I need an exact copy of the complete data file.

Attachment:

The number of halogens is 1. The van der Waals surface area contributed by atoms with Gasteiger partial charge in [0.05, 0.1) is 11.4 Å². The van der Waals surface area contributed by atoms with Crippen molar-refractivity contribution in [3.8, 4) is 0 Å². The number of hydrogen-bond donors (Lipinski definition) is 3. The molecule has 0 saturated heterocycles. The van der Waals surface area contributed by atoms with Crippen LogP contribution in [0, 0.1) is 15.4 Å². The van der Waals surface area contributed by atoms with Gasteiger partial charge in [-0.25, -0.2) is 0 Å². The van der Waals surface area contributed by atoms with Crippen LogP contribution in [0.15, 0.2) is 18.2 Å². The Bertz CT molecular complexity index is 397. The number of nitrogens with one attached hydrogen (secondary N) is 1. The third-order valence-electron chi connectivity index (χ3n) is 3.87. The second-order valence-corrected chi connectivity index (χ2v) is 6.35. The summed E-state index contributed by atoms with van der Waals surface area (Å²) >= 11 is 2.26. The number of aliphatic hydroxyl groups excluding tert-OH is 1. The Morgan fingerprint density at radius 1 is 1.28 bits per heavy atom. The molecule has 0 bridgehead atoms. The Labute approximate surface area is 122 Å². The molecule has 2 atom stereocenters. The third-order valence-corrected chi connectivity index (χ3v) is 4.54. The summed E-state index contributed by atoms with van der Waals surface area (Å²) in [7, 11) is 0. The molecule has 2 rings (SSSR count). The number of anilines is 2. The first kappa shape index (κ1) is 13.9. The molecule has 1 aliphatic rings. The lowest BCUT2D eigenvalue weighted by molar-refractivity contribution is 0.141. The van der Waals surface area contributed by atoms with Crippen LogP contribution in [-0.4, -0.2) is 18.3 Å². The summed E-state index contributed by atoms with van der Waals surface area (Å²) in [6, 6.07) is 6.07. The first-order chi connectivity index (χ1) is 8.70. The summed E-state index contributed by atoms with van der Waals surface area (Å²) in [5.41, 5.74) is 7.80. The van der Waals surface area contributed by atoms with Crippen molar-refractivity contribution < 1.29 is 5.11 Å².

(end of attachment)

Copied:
The number of halogens is 1. The van der Waals surface area contributed by atoms with Gasteiger partial charge in [0.05, 0.1) is 11.4 Å². The van der Waals surface area contributed by atoms with Crippen molar-refractivity contribution in [3.8, 4) is 0 Å². The number of hydrogen-bond donors (Lipinski definition) is 3. The molecule has 0 saturated heterocycles. The van der Waals surface area contributed by atoms with Crippen LogP contribution in [0, 0.1) is 15.4 Å². The van der Waals surface area contributed by atoms with Gasteiger partial charge in [-0.25, -0.2) is 0 Å². The van der Waals surface area contributed by atoms with Crippen LogP contribution in [0.15, 0.2) is 18.2 Å². The Bertz CT molecular complexity index is 397. The number of nitrogens with one attached hydrogen (secondary N) is 1. The third-order valence-electron chi connectivity index (χ3n) is 3.87. The second-order valence-corrected chi connectivity index (χ2v) is 6.35. The summed E-state index contributed by atoms with van der Waals surface area (Å²) >= 11 is 2.26. The number of aliphatic hydroxyl groups excluding tert-OH is 1. The Morgan fingerprint density at radius 1 is 1.28 bits per heavy atom. The molecule has 0 bridgehead atoms. The Labute approximate surface area is 122 Å². The molecule has 2 atom stereocenters. The third-order valence-corrected chi connectivity index (χ3v) is 4.54. The summed E-state index contributed by atoms with van der Waals surface area (Å²) in [7, 11) is 0. The molecule has 2 rings (SSSR count). The number of anilines is 2. The first kappa shape index (κ1) is 13.9. The molecule has 1 aliphatic rings. The lowest BCUT2D eigenvalue weighted by molar-refractivity contribution is 0.141. The van der Waals surface area contributed by atoms with Crippen LogP contribution in [-0.4, -0.2) is 18.3 Å². The summed E-state index contributed by atoms with van der Waals surface area (Å²) in [6, 6.07) is 6.07. The first-order chi connectivity index (χ1) is 8.70. The summed E-state index contributed by atoms with van der Waals surface area (Å²) in [5.41, 5.74) is 7.80. The van der Waals surface area contributed by atoms with Crippen molar-refractivity contribution < 1.29 is 5.11 Å².